GM sugarcane

July 2017

Brazil has been a major supplier of non-GM soya to Europe. While huge tracts are planted with GM soya, the country has a very large land area and is confident it can keep GM and non-GM separate.

Last year, saw reductions in several GM-growing areas around the world: two countries (Romania and Burkino Faso) discontinued GM agriculture, India dropped GM cotton cultivation due to pest problems, one of China's biggest provinces implemented a 5-year ban on growing, processing and selling GM crops, Chinese GM cotton planting dropped 24%, while Argentina moved to crop diversification and away from GM. However, globally, the hectares planted to GM crops continue to edge upwards because the reductions have been offset by continuing increases in North and South America where 90% of GM plantings take place.

In Brazil there has been a rise in GM crop area, most of which will be soya, accompanied by reports of the deforestation of nearly 2 million acres of the Brazilian Amazon, the first in a decade.

This renewed environmental destruction may portend something more ominous than just more GM soya.

Regulators in Brazil have approved the commercial use of GM sugarcane.

The novel sugarcane has a 'Bt' insecticide gene for killing cane borer. Future plans are to stack the sugarcane with additional Bt genes plus herbicide resistance.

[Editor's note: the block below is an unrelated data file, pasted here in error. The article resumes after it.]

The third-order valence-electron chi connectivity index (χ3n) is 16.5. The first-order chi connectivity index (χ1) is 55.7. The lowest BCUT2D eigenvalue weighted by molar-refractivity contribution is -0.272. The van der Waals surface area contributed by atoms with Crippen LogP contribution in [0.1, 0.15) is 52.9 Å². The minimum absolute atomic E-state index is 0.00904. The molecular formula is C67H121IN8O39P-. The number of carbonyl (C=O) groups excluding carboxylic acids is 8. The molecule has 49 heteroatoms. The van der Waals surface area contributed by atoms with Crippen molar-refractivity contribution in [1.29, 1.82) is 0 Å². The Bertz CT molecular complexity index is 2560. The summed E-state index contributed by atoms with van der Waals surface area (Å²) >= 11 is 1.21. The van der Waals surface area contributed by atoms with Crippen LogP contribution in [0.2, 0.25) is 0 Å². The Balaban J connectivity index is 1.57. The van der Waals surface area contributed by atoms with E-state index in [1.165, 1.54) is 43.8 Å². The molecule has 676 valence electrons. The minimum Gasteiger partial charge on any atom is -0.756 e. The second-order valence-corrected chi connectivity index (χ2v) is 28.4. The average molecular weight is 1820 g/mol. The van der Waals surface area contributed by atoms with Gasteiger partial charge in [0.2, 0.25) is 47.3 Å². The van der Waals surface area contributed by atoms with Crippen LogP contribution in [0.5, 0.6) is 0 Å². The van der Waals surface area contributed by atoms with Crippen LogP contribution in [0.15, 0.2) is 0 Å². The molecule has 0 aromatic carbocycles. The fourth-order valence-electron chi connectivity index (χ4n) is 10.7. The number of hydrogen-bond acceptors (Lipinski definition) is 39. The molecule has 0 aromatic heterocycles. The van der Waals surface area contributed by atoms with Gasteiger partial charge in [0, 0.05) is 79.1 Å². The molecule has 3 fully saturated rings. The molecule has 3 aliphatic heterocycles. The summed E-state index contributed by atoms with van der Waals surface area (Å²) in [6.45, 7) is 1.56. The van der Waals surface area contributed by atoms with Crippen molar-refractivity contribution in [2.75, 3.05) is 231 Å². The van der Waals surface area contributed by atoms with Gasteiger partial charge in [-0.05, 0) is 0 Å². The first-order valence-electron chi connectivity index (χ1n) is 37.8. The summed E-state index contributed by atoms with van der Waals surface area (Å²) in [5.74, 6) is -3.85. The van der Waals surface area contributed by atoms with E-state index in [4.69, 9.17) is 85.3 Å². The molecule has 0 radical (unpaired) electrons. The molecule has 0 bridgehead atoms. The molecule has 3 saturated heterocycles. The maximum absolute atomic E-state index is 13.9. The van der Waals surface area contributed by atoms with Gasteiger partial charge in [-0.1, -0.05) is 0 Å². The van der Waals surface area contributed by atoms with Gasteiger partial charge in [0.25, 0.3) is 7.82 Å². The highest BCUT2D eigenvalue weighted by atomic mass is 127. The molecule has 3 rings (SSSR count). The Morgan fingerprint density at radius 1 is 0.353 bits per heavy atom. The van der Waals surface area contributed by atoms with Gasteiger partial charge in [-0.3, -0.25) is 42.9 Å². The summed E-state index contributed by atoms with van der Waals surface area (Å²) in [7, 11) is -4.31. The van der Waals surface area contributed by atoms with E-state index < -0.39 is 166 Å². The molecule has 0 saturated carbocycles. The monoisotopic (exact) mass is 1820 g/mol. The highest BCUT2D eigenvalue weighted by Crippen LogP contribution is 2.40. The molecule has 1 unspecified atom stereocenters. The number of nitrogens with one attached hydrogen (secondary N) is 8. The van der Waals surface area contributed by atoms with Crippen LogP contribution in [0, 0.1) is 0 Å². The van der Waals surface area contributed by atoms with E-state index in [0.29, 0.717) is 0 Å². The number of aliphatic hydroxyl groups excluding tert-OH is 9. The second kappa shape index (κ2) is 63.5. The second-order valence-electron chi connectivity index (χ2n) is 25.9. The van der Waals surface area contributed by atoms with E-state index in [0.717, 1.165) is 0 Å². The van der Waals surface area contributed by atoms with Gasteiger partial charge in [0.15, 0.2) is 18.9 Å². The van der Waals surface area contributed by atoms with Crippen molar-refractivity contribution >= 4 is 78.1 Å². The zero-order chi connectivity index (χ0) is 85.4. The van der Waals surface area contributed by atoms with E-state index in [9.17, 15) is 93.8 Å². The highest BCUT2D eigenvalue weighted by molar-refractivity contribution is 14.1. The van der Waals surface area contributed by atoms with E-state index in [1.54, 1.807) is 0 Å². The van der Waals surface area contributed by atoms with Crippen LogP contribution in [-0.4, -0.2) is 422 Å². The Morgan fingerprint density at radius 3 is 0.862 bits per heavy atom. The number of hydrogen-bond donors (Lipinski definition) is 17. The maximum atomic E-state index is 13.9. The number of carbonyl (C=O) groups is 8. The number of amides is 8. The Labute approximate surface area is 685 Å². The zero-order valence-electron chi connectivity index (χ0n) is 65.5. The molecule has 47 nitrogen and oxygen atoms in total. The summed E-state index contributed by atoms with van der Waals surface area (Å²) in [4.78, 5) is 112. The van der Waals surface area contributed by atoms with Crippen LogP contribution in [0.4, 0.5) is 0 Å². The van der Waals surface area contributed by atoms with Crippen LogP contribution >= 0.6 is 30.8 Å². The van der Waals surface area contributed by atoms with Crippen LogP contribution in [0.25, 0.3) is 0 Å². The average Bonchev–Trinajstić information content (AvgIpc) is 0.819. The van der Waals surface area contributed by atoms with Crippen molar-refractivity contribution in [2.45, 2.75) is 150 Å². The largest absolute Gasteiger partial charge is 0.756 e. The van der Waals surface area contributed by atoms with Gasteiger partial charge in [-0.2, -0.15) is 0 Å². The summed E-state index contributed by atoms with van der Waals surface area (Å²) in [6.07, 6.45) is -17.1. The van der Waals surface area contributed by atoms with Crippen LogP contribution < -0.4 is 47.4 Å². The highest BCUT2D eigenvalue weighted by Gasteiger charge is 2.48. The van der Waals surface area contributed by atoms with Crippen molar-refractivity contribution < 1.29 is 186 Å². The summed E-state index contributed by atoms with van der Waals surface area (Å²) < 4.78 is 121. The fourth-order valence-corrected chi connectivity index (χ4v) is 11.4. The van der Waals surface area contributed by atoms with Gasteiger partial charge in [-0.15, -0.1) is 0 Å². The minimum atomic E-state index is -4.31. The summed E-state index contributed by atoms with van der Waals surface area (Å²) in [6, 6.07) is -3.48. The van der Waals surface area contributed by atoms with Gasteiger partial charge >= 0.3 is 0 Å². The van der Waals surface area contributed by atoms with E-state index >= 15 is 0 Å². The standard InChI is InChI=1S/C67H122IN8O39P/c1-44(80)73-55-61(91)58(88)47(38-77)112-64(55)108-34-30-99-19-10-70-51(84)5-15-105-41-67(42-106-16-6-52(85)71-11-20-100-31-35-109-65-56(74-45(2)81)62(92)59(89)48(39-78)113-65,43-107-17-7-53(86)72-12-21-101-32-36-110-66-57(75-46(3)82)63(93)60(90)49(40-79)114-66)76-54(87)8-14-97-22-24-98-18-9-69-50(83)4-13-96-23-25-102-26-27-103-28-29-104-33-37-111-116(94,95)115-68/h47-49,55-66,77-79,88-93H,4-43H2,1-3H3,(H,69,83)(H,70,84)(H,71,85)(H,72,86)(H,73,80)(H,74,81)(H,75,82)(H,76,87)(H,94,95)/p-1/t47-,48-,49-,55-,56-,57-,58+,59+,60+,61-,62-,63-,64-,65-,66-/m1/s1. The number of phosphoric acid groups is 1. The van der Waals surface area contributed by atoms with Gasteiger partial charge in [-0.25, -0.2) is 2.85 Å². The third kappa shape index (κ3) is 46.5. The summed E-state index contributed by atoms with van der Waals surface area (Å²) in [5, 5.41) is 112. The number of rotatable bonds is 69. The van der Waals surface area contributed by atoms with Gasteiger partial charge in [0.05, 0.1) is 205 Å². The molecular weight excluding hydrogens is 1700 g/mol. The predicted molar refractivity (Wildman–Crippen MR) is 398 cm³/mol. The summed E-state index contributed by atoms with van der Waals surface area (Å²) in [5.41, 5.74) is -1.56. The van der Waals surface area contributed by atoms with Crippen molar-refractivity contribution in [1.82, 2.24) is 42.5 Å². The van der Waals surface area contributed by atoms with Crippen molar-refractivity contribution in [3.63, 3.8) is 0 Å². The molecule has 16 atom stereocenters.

It is anticipated that it will take at least three years for the first shipments to reach the export markets, and that it may take 10 years to attain the predicted 1.5 million hectares of GM sugarcane.

Applications have been made to sell the GM sugar in major countries including America, Canada, China, India and Russia.


Given the US consumer backlash against GM sugarbeet [1], and the resulting shift to 'safe' non-GM cane sugar, this move might seem surprising. No doubt GM beet growers, the US GM-friendly administration and the biotech industry welcome Brazil's move because Americans could end up with a choice of GM or GM to satisfy their sweet tooth. 

How about putting some attention on health? For the planet, that means stop destroying the environment to make way for genetic pollution. For ourselves, that means cutting down the sugar in our diet, and not adding to our existing sugar problem by boosting it with Bt toxins, herbicides, or weird DNA. 


[1] US FOOD TRENDS GOING INTO 2016 - February 2016

  • GM crops stalled in 2016, GM Watch 9.05.17
  • Gregor Heard, GM numbers cause controversy, 8.05.17
  • Ana Mano, Brazil approves world's first commercial GM sugarcane: developer CTC, Reuters 8.06.17

    Photo: Creative Commons

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